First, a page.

FSM – past their eat-by date?

Everyone uses free school meals as a gauge of school pupil disadvantage. Is it time to rethink this generally accepted metric? asks Stephen Gorard.

Meals being served up on traysEligibility for free school meals (FSM) has long been used as a measure of potential disadvantage for education research, policy and practice, in England and the other home countries. This is because figures for FSM have been collected by local and central government since at least 1989, and FSM has a simple binary legal definition, of a pupil coming from a family living below the poverty line.

FSM has been used by the Department for Education and Ofsted as context for school performance figures and inspection results, and is the main basis for the distribution of extra funding via the pupil premium. Schools with higher levels of pupils eligible for free school meals tend to have lower overall results in terms of statutory tests and pupil qualifications. So FSM eligibility is currently an important measure. However, it has some problems as a measure, and there are some criticisms in terms of how it is used in practice. My recent paper, Who is eligible for free school meals? Characterising free school meals as a measure of disadvantage in England, looks at the issues raised by using free school meals as a measure of disadvantage in schools.

Records show that under 20 per cent of the school population has received (‘taken’) free lunches at their school in the past 26 years. In order to receive the lunch (and for the school to be reimbursed for it effectively), these pupils must be registered as eligible for FSM, for example, via the school having certification that the pupil’s family is in receipt of Income Support.

The first problem is that 20 per cent is a minority of the school population. So using FSM as a tool for educational analysis means that the system has no information on the relative family incomes of the other 80 per cent. An alternative measure such as family income itself, or a proxy such as occupational or social class or even parental education, is preferable in this respect because it can provide evidence on all pupils. It would also be more flexible as an input for analyses. Instead of computing gaps in thresholds of attainment between FSM and non-FSM pupils, for example, it should be possible to correlate attainment scores with family income.

In addition, FSM inherently works by imposing a threshold, meaning that it may not be fair to treat all FSM-eligible pupils as equal. Some will be just below the threshold and may move in and out of eligibility during their school career. Once the full welfare package is taken into account, they may also be seen to come from families with slightly higher incomes than those just above the threshold. And with the introduction of universal free meals in early primary years, FSM as a measure of disadvantage is in danger of disappearing altogether.

Perhaps the biggest problem with using FSM for analysis, policy or practice is that the figures are incomplete. In any year, around 11 per cent of pupils do not have a yes or no value for the relevant variable in the National Pupil Database (NPD). Around 7 per cent of these are in fee-paying schools, while the other 4 per cent are just missing. The remaining NPD variables show that these missing FSM pupils are more likely to be living in care, to be recent arrivals at their current school, to be entered for very few public examinations, and to have very low levels of recorded attainment at school. They represent a kind of super-deprived group, and the schools that they cluster in are therefore trebly disadvantaged. These schools are taking pupils with generally low attainment, but receive no funding for them via the pupil premium, and no allowance from Ofsted during inspection or calculation of school performance figures.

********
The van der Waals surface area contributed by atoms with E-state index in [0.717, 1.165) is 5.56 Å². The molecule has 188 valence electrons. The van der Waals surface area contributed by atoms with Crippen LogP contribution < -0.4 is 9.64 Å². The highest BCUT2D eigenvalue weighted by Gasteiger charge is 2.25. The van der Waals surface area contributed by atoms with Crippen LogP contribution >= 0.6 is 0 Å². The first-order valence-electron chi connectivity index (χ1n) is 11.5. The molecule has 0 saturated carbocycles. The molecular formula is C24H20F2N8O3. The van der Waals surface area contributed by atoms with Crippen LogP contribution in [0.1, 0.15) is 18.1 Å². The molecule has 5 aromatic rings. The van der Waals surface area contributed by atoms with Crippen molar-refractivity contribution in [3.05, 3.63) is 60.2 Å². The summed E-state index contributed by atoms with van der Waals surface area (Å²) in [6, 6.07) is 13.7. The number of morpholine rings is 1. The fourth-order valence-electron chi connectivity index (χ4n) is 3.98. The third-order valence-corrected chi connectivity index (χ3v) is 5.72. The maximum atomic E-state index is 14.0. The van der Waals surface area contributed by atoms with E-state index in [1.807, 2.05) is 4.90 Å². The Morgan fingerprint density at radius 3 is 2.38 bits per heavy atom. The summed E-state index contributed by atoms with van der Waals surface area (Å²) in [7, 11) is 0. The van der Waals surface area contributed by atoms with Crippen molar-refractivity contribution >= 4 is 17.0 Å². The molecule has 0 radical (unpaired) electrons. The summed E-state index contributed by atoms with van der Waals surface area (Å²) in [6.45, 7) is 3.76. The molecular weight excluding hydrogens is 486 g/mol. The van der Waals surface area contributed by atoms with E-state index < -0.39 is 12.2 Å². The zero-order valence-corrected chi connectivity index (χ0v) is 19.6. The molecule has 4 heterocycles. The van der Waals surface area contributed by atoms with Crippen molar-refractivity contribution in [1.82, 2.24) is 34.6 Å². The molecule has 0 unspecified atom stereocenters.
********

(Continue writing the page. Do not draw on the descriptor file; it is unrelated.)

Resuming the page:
One argument for FSM is that no other indicator of disadvantage is available nationally over 26 years. Because of this long record, it can be used to track school intake patterns to see whether poorer children have access to the better schools (Gorard & See, 2013). It is universal for pupils at state-funded schools, except for the missing group mentioned above, and therefore involves no sampling error. And if analytical or policy concern is for the poorest in society, its threshold nature does not matter as much. Other measures such as social class are sparse, not routinely collected, and involve considerable judgement to code. They have no clear definition, and their meaning tends to change over time and place, and to vary between age groups and sexes. In surveys, and even official statistics such as those collected by the Higher Education Statistics Agency, they have at least as high a proportion of missing cases as FSM, and that proportion has been growing over recent years. The situation for postcode data as an indicator of multiple deprivation is even worse. More pupils are missing postcodes on NPD than are missing FSM data. And in any case, attributing a modal local population characteristic to every person in an area is a fundamental mistake.

So I predict that FSM will survive for research, policy and practice; not because it is ideal, but because there is nothing better. It is an indicator that gives us an indication of something valuable – but no more than an indication. For example, it might be used to allocate the pupil premium to schools, but then perhaps schools should use that funding on the basis of educational need rather than being restricted to applying it only to activities for FSM-eligible pupils.

Stephen Gorard is Professor of Education and Well-being in the School of Education, Durham University.

References: 
  1. Gorard, S., & See, B. H. (2013). Overcoming disadvantage in education. London: Routledge.

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